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Opening Hours:

Sunday to Thursday: ‬09:00-17:00

Fridays and Holiday eves: ‬09:00-14:00

Yad Vashem is closed on Saturdays and all Jewish Holidays.

Entrance to the Holocaust History Museum is not permitted for children under the age of 10. Babies in strollers or carriers will not be permitted to enter.

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Yad Vashem Partners with the Museum of Jewish Heritage and JewishGen to Expand Access to Yad Vashem's “Pages of Testimony” and the 4,800,000 names commemorated in the Central Database of Shoah Victims’ Names

Genealogy researchers on JewishGen can now tap into Yad Vashem’s collection of Pages of Testimony memorializing family and friends lost in the Holocaust

11 January 2022

The Museum of Jewish Heritage – A Living Memorial to the Holocaust and its affiliate JewishGen have announced a new partnership with Yad Vashem, the World Holocaust Remembrance Center, whereby researchers will be able to access Yad Vashem’s Pages of Testimony data as part of a genealogical search on the JewishGen website – the largest online Jewish genealogy resource of its kind, which includes a Holocaust collection of nearly 3.8 million records. 

Museum of Jewish Heritage President and CEO Jack Kliger says:

“By making available these precious records via JewishGen, the broader Jewish community can more easily research names of family and friends who were murdered during the Holocaust. The agreement facilitates access to the resources of our Museum and Yad Vashem, two of the most prestigious Holocaust memorial institutions in the world.”

Yad Vashem Chairman Dani Dayan states:

"Yad Vashem's Central Database of Shoah Victims' Names brings the millions of faceless victims into the light and returns to them their identity, so the world can remember. This is part of Yad Vashem's mission to gather all forms of documentation from the Holocaust, including the collection of names of our brethren who were murdered during the Shoah. We owe it to them to know that they lived, what they looked like, what they dreamed about and at the very least – what their name was."

Since the 1950s, Yad Vashem has collected "Pages of Testimony," in which members of the public memorialize family members and friends who were murdered during the Holocaust. In many cases, these Pages – that comprise the names, biographical details and if possible, photographs – might contain the only evidence of what happened to their loved ones.

Dr. Alexander Avram, Director of Yad Vashem’s Hall of Names, observes:

"More than one million Holocaust victims have yet to be memorialized at Yad Vashem. It is our expectation that by widening the exposure of our endeavor through JewishGen, the genealogical community will be able to play an important role in helping us add a large number of Pages of Testimony in the years to come.”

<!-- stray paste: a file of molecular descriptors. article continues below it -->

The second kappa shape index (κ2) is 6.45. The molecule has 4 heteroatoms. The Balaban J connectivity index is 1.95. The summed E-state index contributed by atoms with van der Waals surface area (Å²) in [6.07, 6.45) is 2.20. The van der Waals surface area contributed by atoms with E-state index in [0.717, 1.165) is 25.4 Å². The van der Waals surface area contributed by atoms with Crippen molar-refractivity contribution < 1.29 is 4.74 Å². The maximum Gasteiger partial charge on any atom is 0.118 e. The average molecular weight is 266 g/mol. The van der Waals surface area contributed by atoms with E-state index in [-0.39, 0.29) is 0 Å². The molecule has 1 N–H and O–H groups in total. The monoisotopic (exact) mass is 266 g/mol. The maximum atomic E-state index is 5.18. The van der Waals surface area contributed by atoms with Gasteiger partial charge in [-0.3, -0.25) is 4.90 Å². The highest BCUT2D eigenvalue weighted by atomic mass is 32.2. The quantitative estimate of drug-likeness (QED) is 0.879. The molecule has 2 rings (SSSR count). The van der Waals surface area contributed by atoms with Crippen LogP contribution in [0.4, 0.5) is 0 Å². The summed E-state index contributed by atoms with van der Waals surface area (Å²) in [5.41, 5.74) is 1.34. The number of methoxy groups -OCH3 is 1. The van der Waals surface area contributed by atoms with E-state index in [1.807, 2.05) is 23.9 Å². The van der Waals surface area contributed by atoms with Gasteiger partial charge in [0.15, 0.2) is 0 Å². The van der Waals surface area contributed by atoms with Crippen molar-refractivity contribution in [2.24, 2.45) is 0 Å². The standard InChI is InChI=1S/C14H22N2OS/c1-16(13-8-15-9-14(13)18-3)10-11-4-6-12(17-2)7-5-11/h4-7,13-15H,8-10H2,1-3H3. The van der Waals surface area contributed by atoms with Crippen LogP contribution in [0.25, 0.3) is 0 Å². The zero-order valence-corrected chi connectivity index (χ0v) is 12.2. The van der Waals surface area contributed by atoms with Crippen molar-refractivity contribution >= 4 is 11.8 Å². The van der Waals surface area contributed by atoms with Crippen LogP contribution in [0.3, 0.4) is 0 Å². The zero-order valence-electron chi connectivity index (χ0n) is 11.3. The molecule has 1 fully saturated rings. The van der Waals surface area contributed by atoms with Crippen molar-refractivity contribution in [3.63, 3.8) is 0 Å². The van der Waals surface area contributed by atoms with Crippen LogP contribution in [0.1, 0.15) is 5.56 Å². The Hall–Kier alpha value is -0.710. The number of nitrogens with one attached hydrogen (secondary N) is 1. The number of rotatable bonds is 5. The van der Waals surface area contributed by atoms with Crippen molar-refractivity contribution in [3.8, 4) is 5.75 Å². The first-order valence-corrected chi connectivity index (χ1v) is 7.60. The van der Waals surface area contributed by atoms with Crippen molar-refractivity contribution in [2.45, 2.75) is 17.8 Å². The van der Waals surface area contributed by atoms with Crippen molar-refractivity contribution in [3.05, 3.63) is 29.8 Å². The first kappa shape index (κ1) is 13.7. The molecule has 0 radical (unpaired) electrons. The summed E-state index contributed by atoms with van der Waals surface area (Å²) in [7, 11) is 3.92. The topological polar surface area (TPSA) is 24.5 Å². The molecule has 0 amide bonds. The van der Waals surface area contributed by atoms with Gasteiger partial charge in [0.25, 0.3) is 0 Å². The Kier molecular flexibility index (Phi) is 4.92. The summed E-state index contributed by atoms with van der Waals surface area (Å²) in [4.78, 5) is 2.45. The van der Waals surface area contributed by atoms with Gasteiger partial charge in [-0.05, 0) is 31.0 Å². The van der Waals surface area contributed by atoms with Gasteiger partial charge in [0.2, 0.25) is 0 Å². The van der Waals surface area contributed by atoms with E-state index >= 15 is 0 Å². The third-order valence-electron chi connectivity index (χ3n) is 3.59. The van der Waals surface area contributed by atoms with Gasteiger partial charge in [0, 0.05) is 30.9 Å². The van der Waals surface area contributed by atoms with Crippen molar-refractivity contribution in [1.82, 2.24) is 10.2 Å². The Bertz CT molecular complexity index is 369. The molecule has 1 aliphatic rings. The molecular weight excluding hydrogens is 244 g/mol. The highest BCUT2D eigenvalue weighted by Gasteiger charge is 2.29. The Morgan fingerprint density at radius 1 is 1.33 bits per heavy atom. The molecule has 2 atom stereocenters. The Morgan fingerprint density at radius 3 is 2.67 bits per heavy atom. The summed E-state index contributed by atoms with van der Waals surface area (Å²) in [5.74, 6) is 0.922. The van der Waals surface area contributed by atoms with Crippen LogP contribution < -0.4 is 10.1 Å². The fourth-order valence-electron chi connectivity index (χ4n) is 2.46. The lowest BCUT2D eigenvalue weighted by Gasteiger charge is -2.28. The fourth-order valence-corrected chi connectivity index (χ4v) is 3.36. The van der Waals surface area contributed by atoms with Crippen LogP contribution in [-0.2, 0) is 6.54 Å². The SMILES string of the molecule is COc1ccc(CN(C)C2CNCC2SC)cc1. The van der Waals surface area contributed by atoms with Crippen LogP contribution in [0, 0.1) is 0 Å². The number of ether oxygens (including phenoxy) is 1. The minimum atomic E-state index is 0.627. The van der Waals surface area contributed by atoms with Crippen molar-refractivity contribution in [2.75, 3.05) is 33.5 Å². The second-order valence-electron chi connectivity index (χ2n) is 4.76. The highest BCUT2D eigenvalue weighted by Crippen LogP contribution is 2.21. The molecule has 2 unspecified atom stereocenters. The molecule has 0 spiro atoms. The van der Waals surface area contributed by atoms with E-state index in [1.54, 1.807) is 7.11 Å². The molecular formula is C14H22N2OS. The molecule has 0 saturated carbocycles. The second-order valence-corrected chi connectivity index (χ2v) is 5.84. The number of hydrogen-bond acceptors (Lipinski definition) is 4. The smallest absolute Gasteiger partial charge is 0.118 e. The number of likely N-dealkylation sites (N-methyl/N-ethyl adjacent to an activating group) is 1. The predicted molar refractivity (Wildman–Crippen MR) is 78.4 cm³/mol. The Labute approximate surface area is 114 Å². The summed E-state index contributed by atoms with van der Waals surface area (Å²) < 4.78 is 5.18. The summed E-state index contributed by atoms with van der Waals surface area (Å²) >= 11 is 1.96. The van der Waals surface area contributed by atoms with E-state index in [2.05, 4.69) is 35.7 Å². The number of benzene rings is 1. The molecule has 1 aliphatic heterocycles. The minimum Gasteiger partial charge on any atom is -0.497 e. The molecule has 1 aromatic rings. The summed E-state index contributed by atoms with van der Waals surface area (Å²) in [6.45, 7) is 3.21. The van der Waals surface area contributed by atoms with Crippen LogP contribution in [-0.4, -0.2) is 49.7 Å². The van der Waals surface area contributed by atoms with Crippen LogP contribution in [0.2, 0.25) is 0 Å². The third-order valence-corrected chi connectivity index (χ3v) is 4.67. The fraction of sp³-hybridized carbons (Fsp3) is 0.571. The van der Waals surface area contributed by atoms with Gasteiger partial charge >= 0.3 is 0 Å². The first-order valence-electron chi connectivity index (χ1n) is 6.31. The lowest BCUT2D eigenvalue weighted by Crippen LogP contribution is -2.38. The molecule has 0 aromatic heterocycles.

JewishGen Executive Director Avraham Groll notes:

“Researchers will now be able to retrieve Pages of Testimony data through a direct search within JewishGen. This common access to data from both institutions will directly benefit researchers by increasing the likelihood that they will find useful information. Without this new agreement, many Jewish genealogists may otherwise not have been aware of this vital resource.”

Yad Vashem has been running their Names Collection endeavor for over six decades, with the aim of restoring the personal identities and recording the brief life stories of the six million Jews murdered by the Nazis and their accomplices. The names documented in Yad Vashem’s Central Database of Shoah Victims’ Names are sourced from many different sources, including Pages of Testimony. To date Yad Vashem has gathered some 2,700,000 Pages of Testimony. The Names Database currently commemorates over 4,800,000 Jewish men, women and children who were murdered in the Holocaust.


About the Museum of Jewish Heritage – A Living Memorial to the Holocaust

The Museum of Jewish Heritage – A Living Memorial to the Holocaust is New York’s contribution to the global responsibility to never forget. The Museum is committed to the crucial mission of educating diverse visitors about Jewish life before, during and after the Holocaust. The third largest Holocaust museum in the world and the second largest in North America, the Museum of Jewish Heritage anchors the southernmost tip of Manhattan, completing the cultural and educational landscape it shares with the Statue of Liberty and Ellis Island.

The Museum receives general operating support from the New York City Department of Cultural Affairs and New York State Council on the Arts. 

For more information, visit mjhnyc.org.

About JewishGen

JewishGen was founded in 1987 and serves as the global home for Jewish genealogy. Featuring unparalleled access to more than 30 million records, it offers unique search tools, along with opportunities for researchers to connect with others who share similar interests. There is no charge to access JewishGen’s resources.

JewishGen is an affiliate of the Museum of Jewish Heritage – A Living Memorial to the Holocaust. 

Website:  www.jewishgen.org

About Yad Vashem

Yad Vashem, the World Holocaust Remembrance Center, was established by the Israeli Knesset (Parliament) in 1953. As the world's largest and preeminent Holocaust institution, Yad Vashem's extensive collections of Holocaust-era artifacts, documentation and artworks serve as the foundation for its research, commemorative and educational activities both on the Mount of Remembrance in Jerusalem and digitally worldwide. Yad Vashem's educational method integrates a multigenerational and interdisciplinary approach to telling the story of the Holocaust as a unique and unprecedented event perpetrated against the Jewish people, and as a cataclysmic event with universal significance. For more information, visit us at www.yadvashem.org